Do you understand the importance of understanding?
Understanding a concept well is important if you want the knowledge to stick, but not many seek it.
Tim Urban has an analogy that compares knowledge to a tree “If you don’t fully get it, it’s like a tree in your head with no trunk - and without a trunk, when you learn something new about the topic - a new branch or leaf of the tree - there’s nothing for it to hand onto, so it just falls away. By [developing understanding], I build a tree trunk in my head, and from then on, all new information can hold on, which makes that topic forever more interesting and productive to learn about.”
Understanding something well helps allows you to create connections between ideas and stores them correctly. It also allows you to learn something deeply, rather than superficially knowing something because you memorised it.
Learning for understanding also leads to higher retention. When you learn facts you can’t relate to, you can easily forget them. When you understand how this fact relates to your existing knowledge, you create hooks for yourself to recall that information.
If you’re a student, your performance will depend on whether you can understand a topic well. Memorisation is also part of the equation, but not as important. Think of memorisation as a tool that strengthens understanding rather than the end goal.
Another problem we face is that sometimes we think we understand something well when we don’t. Psychologists call this the illusion of explanatory depth. It’s really hard to assess how well you understand something. Facts are a different story. You either know the capital of Paris of you don’t. Understanding, however, is a lot harder to assess because you may understand it a little, but not enough for the purposes at hand.
There’s also the Dunning-Kruger effect in place, where someone with a poor understanding of a subject believes that they know more than the people who do. When you lack knowledge about a subject, you cannot also assess your abilities.
“The first principle is that you must not fool yourself - and you are the easiest person to fool” - RICHARD FEYNMAN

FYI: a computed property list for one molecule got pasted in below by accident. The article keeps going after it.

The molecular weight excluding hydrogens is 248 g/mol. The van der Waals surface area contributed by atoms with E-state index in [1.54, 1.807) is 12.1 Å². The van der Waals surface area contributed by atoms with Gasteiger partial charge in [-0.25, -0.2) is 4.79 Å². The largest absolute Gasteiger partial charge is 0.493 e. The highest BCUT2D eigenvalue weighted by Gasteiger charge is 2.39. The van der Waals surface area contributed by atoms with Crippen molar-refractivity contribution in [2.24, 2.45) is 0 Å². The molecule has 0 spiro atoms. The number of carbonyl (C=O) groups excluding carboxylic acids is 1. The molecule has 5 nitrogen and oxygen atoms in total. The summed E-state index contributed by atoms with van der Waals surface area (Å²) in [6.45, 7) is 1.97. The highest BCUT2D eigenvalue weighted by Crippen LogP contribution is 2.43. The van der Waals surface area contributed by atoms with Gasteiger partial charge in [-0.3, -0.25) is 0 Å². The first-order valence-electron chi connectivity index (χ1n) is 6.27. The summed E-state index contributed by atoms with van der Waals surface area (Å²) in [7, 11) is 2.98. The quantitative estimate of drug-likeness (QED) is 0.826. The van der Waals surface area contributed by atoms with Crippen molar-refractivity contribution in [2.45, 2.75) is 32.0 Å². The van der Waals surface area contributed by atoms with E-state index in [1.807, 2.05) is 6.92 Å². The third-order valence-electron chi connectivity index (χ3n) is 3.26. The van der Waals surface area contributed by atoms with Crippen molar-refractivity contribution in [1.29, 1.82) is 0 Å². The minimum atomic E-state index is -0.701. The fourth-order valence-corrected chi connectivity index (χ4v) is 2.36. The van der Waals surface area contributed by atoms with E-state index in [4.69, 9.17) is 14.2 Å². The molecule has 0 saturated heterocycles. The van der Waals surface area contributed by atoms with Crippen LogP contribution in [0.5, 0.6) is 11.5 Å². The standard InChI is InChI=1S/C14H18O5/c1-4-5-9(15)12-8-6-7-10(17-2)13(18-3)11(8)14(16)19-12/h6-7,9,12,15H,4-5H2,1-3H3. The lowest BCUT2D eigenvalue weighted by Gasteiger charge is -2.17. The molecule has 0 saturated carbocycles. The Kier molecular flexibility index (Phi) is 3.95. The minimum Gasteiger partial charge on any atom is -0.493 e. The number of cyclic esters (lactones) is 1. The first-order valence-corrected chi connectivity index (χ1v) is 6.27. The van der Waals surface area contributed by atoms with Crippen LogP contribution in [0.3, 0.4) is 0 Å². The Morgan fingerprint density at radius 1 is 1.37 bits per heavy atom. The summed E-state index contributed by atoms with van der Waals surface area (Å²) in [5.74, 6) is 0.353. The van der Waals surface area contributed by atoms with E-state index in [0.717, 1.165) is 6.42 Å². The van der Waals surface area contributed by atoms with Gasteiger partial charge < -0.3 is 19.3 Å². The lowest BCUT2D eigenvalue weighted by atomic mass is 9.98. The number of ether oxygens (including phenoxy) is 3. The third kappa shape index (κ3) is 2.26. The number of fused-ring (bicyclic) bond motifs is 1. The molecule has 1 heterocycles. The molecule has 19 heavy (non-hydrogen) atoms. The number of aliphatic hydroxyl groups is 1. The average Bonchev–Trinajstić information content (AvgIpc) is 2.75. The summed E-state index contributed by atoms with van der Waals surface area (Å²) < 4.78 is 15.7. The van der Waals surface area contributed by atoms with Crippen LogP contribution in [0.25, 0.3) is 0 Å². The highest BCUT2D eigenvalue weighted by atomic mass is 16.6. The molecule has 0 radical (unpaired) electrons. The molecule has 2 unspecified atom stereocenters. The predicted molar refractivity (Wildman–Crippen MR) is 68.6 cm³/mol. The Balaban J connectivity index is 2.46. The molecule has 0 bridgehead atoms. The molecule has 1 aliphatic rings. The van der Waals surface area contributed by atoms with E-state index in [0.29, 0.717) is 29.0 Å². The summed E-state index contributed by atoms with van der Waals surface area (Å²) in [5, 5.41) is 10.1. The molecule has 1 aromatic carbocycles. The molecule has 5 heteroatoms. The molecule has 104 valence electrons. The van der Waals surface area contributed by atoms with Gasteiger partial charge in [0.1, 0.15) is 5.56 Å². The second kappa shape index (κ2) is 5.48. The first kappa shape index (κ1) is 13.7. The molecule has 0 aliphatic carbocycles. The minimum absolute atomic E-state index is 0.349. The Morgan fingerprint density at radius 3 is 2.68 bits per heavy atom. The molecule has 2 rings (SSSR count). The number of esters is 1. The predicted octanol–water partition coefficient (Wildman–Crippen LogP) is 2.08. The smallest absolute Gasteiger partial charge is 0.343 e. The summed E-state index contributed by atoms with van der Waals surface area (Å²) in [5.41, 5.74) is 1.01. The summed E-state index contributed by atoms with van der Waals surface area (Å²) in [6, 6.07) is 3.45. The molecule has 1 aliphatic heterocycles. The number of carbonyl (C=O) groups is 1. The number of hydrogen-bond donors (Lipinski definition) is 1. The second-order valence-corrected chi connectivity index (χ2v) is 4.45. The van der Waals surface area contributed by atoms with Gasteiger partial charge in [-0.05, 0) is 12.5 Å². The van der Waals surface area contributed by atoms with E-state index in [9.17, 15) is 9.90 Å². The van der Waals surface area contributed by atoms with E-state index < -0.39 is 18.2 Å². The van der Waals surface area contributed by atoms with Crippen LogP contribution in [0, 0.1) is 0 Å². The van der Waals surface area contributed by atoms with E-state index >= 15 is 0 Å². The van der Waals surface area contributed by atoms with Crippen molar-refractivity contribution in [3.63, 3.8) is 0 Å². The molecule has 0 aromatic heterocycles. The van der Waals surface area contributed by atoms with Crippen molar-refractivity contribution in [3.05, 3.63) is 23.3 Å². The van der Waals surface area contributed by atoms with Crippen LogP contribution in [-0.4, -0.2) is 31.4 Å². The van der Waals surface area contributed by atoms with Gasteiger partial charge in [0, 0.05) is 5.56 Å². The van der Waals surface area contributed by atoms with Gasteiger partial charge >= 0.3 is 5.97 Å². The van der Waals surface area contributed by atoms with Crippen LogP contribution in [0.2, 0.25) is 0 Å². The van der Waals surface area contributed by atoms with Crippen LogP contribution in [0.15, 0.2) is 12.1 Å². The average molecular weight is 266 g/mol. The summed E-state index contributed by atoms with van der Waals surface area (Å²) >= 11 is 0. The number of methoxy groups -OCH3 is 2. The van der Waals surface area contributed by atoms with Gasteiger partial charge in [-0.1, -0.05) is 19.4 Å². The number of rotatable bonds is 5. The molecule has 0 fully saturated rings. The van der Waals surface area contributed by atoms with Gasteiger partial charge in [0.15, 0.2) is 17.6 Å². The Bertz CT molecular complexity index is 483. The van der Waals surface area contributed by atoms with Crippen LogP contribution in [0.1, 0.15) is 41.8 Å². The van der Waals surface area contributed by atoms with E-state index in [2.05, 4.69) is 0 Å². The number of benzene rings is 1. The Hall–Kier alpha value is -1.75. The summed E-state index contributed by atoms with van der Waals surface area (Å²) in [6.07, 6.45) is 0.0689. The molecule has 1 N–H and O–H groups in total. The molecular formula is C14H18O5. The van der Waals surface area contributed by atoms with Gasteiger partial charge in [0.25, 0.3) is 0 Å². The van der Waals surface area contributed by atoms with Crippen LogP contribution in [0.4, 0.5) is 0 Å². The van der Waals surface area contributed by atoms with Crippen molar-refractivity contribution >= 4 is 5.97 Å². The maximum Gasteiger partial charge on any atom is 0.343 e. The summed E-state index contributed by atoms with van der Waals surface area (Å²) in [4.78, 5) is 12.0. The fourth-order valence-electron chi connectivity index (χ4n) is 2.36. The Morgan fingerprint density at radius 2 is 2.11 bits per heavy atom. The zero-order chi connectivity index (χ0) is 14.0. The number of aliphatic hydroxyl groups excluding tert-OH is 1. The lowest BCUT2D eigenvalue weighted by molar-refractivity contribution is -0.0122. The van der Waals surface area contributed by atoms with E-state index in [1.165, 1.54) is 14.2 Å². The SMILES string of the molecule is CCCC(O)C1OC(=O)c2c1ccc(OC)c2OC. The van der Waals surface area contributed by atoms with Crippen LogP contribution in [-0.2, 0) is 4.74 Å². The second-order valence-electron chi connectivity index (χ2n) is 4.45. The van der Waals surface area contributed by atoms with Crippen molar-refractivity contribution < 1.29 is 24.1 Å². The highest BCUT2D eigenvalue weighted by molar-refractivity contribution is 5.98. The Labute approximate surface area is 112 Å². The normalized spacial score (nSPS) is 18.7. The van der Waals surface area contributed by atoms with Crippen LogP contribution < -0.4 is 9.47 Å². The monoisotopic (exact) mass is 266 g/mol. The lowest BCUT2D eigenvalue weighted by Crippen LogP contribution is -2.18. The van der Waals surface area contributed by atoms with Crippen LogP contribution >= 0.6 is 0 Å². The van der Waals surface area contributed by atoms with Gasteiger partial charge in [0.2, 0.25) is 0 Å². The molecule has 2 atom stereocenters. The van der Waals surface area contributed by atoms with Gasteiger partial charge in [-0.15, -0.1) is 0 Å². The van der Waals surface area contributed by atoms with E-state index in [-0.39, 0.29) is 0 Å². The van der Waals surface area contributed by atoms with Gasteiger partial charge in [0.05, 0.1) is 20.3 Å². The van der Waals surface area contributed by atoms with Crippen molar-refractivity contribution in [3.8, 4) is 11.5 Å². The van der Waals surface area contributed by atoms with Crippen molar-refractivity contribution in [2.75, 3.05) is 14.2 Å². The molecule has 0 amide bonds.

However, it’s not all hopeless because understanding something can be done.
Ask a lot of questions. One of the reasons for the brilliance of Richard Feynman is his approach to questioning. “Some people think in the beginning that I’m kind of slow and I don’t understand the problem, because I ask a lot of these ‘dumb’ questions: ‘Is a cathode plus or minus? Is an an-ion this way, or that way?”. Most of us are too scared to ask dumb questions. Feynman was smart, but he had no problem asking them. Asking dumb questions made him notice the fine details of what he studied.
Use the Feynman method. Write down the concept or problem you want to understand at the top of a piece of paper. Explain it by writing it down as if you had to teach it to someone else. If it’s a concept, find a way to explain it so someone in simple terms. If it’s a problem, explain how to solve it and your thinking processes that led you to the solution. If you get stuck while doing this, that means your understanding is failing you. Return to your resources to get the answer.
Since we don’t articulate our thoughts, it’s easy to say we understand something when we don’t. By writing your thoughts down, you articulate the idea you want to understand in detail
“If you can’t explain it to a six-year-old, you don’t understand it yourself” -ALBERT EINSTEIN
Before you learn or review a topic, assess your current state of understanding by asking yourself a series of questions:
- What do you already know about the topic? Write out as much of what you know from memory.
- What don’t you know? What don’t you understand? Find out what are the gaps in your knowledge and use them as a guide for your learning.
Ask yourself why 5 times. Let’s say that your car will not start. Why? Because the battery is dead. Why? Because the alternator is not functioning. Why? Because the alternator belt is broken. Why? Because the alternator belt is worn out and not replaced. Why? Because your car is not sent for service regularly.
Practise exam questions. If you’re learning for an exam, doing exam questions are a good way to gauge what you know and what you don’t.
Recall from memory. You can do this in various ways like a summary of what you learned, or making a diagram.
Understanding is important, but many people forgo it. However, you can develop understanding by asking a lot of questions, using the Feynman technique, assessing your level before learning and asking yourself why 5 times.
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